So, once a customer orders a product, it is isolated from the bulk stock and labelled for that specific customer. Following that, the goods are packed and dispatched.

The most important fact to note is that there’s a direct relationship between the time taken in order processing and the customer’s satisfaction. This is because each customer expects that their order is implemented without delay and as per the order’s specifications.


As part of physical distribution, transportation is crucial for the company as it facilitates the movement of goods from one place to another. Transportation decisions include the mode of transportation to be utilised, whether to own or hire vehicles, how to schedule delivery, and who will shoulder the expense of transportation.

The several forms of transportation are roadways, railways, waterways, airways, and pipelines. The various factors that influence the choice of a particular mode of transportation are the cost of transportation, availability of the mode of transportation, speed, reliability, frequency, safety, and suitability of the mode to transport the product. A company usually chooses a combination of the mode of transportation. 

It is vital to remember that the mode of transportation chosen impacts the condition of the goods and their pricing, which in turn has an impact on customer satisfaction.


Warehouses are the locations where items are stored for a period of time. Thus, goods are temporarily kept in warehouses and released as and when they are needed. Warehouses are required as there’s a significant time gap between production and distribution, and some commodities are seasonal in nature.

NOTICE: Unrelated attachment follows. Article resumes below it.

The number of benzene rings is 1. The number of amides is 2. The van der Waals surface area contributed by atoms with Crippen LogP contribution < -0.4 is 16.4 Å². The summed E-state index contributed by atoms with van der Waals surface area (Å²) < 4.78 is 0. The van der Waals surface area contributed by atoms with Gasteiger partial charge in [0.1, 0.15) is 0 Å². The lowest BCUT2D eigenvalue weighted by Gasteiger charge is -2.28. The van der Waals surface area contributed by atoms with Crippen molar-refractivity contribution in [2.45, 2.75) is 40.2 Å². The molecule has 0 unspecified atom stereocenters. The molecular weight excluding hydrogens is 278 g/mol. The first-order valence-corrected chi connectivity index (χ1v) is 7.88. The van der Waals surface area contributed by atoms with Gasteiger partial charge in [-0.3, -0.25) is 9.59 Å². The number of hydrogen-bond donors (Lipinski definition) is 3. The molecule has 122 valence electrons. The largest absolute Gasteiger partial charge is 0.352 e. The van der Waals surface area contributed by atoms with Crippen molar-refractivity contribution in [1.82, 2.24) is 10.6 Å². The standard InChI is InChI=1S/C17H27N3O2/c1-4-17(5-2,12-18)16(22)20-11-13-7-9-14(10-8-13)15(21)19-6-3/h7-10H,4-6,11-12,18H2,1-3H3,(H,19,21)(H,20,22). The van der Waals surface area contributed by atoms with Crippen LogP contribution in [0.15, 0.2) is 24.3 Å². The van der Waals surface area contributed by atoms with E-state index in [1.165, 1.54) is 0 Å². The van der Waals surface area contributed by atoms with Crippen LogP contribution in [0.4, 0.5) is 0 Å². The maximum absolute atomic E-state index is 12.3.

The warehouses undertake various tasks in addition to storing items, such as marketing and assembling them. Thus, there are two kinds of warehouses: storage warehouses and distribution warehouses. Storage warehouses aid in the storage of goods for long and medium periods of time to ensure supply and demand are in sync. Whereas distribution warehouses make it easier to assemble products and resell them promptly. 

Inventory Control

The term “inventory control” relates to the efficient management of products stored in warehouses. Inventories serve as a reservoir for commodities held in expectation of a sale. Also, it has a cost and can affect the entire business. Thus, it must be effectively handled and regulated. There should be no inventory that is either too small as it would result in stock out, resulting in lost sales or too large as it would entail hefty investments. As a result, a balance must be maintained.

Channels Of Distribution

Channels of distribution refer to the various essential linkages between manufacturers and intermediaries and end-users involved in the firm’s distribution network.

It’s the network of individuals and institutions that helps to establish frequent contact with the customers and offer the required information about the items to the customers.

In addition to this, a distribution channel assists in financing by providing credit and helps in after-sales services. Thus, it’s that one entity that undertakes all risks related to the performance of the distribution function.